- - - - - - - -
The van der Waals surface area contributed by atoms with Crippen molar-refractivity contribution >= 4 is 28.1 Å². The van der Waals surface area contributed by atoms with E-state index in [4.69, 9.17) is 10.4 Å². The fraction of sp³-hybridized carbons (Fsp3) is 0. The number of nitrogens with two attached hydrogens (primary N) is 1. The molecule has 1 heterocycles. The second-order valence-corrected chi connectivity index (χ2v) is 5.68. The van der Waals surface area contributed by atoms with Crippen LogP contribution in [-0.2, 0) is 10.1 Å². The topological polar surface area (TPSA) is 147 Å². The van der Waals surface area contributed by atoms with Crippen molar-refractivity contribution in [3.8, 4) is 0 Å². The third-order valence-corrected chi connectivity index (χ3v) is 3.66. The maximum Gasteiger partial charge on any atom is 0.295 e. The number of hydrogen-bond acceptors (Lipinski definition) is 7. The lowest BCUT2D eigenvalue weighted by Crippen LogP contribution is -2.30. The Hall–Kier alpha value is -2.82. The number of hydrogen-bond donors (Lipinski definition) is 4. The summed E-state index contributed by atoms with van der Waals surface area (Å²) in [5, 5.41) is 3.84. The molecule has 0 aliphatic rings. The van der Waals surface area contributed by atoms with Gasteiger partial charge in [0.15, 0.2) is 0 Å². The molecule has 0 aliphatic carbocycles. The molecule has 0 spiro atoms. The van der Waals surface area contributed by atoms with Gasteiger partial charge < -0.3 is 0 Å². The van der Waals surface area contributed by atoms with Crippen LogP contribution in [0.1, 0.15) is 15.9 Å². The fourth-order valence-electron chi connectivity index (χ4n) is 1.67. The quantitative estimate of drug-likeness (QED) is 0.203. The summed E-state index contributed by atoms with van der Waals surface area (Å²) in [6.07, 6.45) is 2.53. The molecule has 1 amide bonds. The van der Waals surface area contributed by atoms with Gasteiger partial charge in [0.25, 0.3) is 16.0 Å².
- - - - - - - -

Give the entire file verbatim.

The van der Waals surface area contributed by atoms with Crippen molar-refractivity contribution >= 4 is 28.1 Å². The van der Waals surface area contributed by atoms with E-state index in [4.69, 9.17) is 10.4 Å². The fraction of sp³-hybridized carbons (Fsp3) is 0. The number of nitrogens with two attached hydrogens (primary N) is 1. The molecule has 1 heterocycles. The second-order valence-corrected chi connectivity index (χ2v) is 5.68. The van der Waals surface area contributed by atoms with Crippen LogP contribution in [-0.2, 0) is 10.1 Å². The topological polar surface area (TPSA) is 147 Å². The van der Waals surface area contributed by atoms with Crippen molar-refractivity contribution in [3.8, 4) is 0 Å². The third-order valence-corrected chi connectivity index (χ3v) is 3.66. The maximum Gasteiger partial charge on any atom is 0.295 e. The number of hydrogen-bond acceptors (Lipinski definition) is 7. The lowest BCUT2D eigenvalue weighted by Crippen LogP contribution is -2.30. The Hall–Kier alpha value is -2.82. The number of hydrogen-bond donors (Lipinski definition) is 4. The summed E-state index contributed by atoms with van der Waals surface area (Å²) in [5, 5.41) is 3.84. The molecule has 0 aliphatic rings. The van der Waals surface area contributed by atoms with Gasteiger partial charge in [0.15, 0.2) is 0 Å². The molecule has 0 aliphatic carbocycles. The molecule has 0 spiro atoms. The van der Waals surface area contributed by atoms with Gasteiger partial charge < -0.3 is 0 Å². The van der Waals surface area contributed by atoms with Crippen LogP contribution in [0.1, 0.15) is 15.9 Å². The fourth-order valence-electron chi connectivity index (χ4n) is 1.67. The quantitative estimate of drug-likeness (QED) is 0.203. The summed E-state index contributed by atoms with van der Waals surface area (Å²) in [6.07, 6.45) is 2.53. The molecule has 1 amide bonds. The van der Waals surface area contributed by atoms with Gasteiger partial charge in [0.25, 0.3) is 16.0 Å².